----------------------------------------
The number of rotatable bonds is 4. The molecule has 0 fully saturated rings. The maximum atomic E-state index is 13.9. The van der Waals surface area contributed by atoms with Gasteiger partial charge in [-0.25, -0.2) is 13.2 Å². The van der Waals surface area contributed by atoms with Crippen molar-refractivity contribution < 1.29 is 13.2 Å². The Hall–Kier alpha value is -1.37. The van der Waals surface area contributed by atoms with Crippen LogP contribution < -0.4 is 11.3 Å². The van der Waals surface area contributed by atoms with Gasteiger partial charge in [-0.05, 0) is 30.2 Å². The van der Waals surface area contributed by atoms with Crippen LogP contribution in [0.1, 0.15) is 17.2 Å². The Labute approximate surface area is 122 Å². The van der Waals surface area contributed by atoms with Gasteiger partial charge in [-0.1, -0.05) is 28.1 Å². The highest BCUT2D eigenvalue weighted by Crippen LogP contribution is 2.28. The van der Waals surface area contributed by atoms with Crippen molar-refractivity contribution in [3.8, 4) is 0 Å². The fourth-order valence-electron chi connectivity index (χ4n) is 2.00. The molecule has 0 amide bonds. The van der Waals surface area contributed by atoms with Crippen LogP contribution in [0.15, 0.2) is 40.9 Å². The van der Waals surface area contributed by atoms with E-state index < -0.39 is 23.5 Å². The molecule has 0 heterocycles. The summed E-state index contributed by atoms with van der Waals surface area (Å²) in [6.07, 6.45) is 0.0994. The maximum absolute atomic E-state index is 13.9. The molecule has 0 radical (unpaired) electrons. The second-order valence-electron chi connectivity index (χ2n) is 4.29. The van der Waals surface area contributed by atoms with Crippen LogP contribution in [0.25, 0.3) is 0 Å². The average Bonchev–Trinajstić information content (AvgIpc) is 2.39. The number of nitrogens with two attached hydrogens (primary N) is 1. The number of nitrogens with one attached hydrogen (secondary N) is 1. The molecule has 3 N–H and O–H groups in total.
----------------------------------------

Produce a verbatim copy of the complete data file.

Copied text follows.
The number of rotatable bonds is 4. The molecule has 0 fully saturated rings. The maximum atomic E-state index is 13.9. The van der Waals surface area contributed by atoms with Gasteiger partial charge in [-0.25, -0.2) is 13.2 Å². The van der Waals surface area contributed by atoms with Crippen molar-refractivity contribution < 1.29 is 13.2 Å². The Hall–Kier alpha value is -1.37. The van der Waals surface area contributed by atoms with Crippen LogP contribution < -0.4 is 11.3 Å². The van der Waals surface area contributed by atoms with Gasteiger partial charge in [-0.05, 0) is 30.2 Å². The van der Waals surface area contributed by atoms with Crippen LogP contribution in [0.1, 0.15) is 17.2 Å². The Labute approximate surface area is 122 Å². The van der Waals surface area contributed by atoms with Gasteiger partial charge in [-0.1, -0.05) is 28.1 Å². The highest BCUT2D eigenvalue weighted by Crippen LogP contribution is 2.28. The van der Waals surface area contributed by atoms with Crippen molar-refractivity contribution in [3.8, 4) is 0 Å². The fourth-order valence-electron chi connectivity index (χ4n) is 2.00. The molecule has 0 amide bonds. The van der Waals surface area contributed by atoms with Crippen LogP contribution in [0.15, 0.2) is 40.9 Å². The van der Waals surface area contributed by atoms with E-state index < -0.39 is 23.5 Å². The molecule has 0 heterocycles. The summed E-state index contributed by atoms with van der Waals surface area (Å²) in [6.07, 6.45) is 0.0994. The maximum absolute atomic E-state index is 13.9. The molecule has 0 radical (unpaired) electrons. The second-order valence-electron chi connectivity index (χ2n) is 4.29. The van der Waals surface area contributed by atoms with Crippen LogP contribution in [0.25, 0.3) is 0 Å². The average Bonchev–Trinajstić information content (AvgIpc) is 2.39. The number of nitrogens with two attached hydrogens (primary N) is 1. The number of nitrogens with one attached hydrogen (secondary N) is 1. The molecule has 3 N–H and O–H groups in total.